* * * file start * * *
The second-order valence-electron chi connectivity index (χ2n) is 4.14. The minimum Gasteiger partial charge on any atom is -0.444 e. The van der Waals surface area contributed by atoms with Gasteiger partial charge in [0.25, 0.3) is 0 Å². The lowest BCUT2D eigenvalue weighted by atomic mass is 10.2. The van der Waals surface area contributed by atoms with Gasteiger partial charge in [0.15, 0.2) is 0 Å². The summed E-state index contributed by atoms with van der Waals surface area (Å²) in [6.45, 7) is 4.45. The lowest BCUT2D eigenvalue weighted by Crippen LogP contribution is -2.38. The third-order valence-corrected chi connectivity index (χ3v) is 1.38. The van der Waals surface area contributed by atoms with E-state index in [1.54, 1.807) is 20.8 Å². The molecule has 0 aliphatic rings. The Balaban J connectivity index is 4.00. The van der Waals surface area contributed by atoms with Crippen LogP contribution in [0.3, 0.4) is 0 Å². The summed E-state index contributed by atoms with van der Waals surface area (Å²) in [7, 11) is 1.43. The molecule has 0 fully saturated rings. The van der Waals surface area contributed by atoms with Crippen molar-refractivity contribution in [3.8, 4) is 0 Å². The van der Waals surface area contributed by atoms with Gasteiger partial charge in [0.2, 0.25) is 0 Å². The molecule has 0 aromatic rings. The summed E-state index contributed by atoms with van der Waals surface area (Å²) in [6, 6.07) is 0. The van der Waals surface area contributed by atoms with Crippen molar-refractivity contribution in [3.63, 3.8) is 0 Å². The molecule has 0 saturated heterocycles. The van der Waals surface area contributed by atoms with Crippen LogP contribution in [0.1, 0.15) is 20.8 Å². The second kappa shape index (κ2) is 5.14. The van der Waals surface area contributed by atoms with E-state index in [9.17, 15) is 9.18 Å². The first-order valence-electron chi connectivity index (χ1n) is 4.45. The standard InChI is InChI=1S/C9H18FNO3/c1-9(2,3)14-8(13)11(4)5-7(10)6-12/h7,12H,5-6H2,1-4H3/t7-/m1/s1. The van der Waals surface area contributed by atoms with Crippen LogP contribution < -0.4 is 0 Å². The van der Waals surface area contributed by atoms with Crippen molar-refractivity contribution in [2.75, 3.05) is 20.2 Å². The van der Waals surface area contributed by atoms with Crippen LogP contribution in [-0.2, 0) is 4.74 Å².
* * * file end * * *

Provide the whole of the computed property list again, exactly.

The second-order valence-electron chi connectivity index (χ2n) is 4.14. The minimum Gasteiger partial charge on any atom is -0.444 e. The van der Waals surface area contributed by atoms with Gasteiger partial charge in [0.25, 0.3) is 0 Å². The lowest BCUT2D eigenvalue weighted by atomic mass is 10.2. The van der Waals surface area contributed by atoms with Gasteiger partial charge in [0.15, 0.2) is 0 Å². The summed E-state index contributed by atoms with van der Waals surface area (Å²) in [6.45, 7) is 4.45. The lowest BCUT2D eigenvalue weighted by Crippen LogP contribution is -2.38. The third-order valence-corrected chi connectivity index (χ3v) is 1.38. The van der Waals surface area contributed by atoms with E-state index in [1.54, 1.807) is 20.8 Å². The molecule has 0 aliphatic rings. The Balaban J connectivity index is 4.00. The van der Waals surface area contributed by atoms with Crippen LogP contribution in [0.3, 0.4) is 0 Å². The summed E-state index contributed by atoms with van der Waals surface area (Å²) in [7, 11) is 1.43. The molecule has 0 fully saturated rings. The van der Waals surface area contributed by atoms with Crippen molar-refractivity contribution in [3.8, 4) is 0 Å². The van der Waals surface area contributed by atoms with Gasteiger partial charge in [0.2, 0.25) is 0 Å². The molecule has 0 aromatic rings. The summed E-state index contributed by atoms with van der Waals surface area (Å²) in [6, 6.07) is 0. The van der Waals surface area contributed by atoms with Crippen molar-refractivity contribution in [3.63, 3.8) is 0 Å². The molecule has 0 saturated heterocycles. The van der Waals surface area contributed by atoms with Crippen LogP contribution in [0.1, 0.15) is 20.8 Å². The second kappa shape index (κ2) is 5.14. The van der Waals surface area contributed by atoms with E-state index in [9.17, 15) is 9.18 Å². The first-order valence-electron chi connectivity index (χ1n) is 4.45. The standard InChI is InChI=1S/C9H18FNO3/c1-9(2,3)14-8(13)11(4)5-7(10)6-12/h7,12H,5-6H2,1-4H3/t7-/m1/s1. The van der Waals surface area contributed by atoms with Crippen LogP contribution < -0.4 is 0 Å². The van der Waals surface area contributed by atoms with Crippen molar-refractivity contribution in [2.75, 3.05) is 20.2 Å². The van der Waals surface area contributed by atoms with Crippen LogP contribution in [-0.2, 0) is 4.74 Å².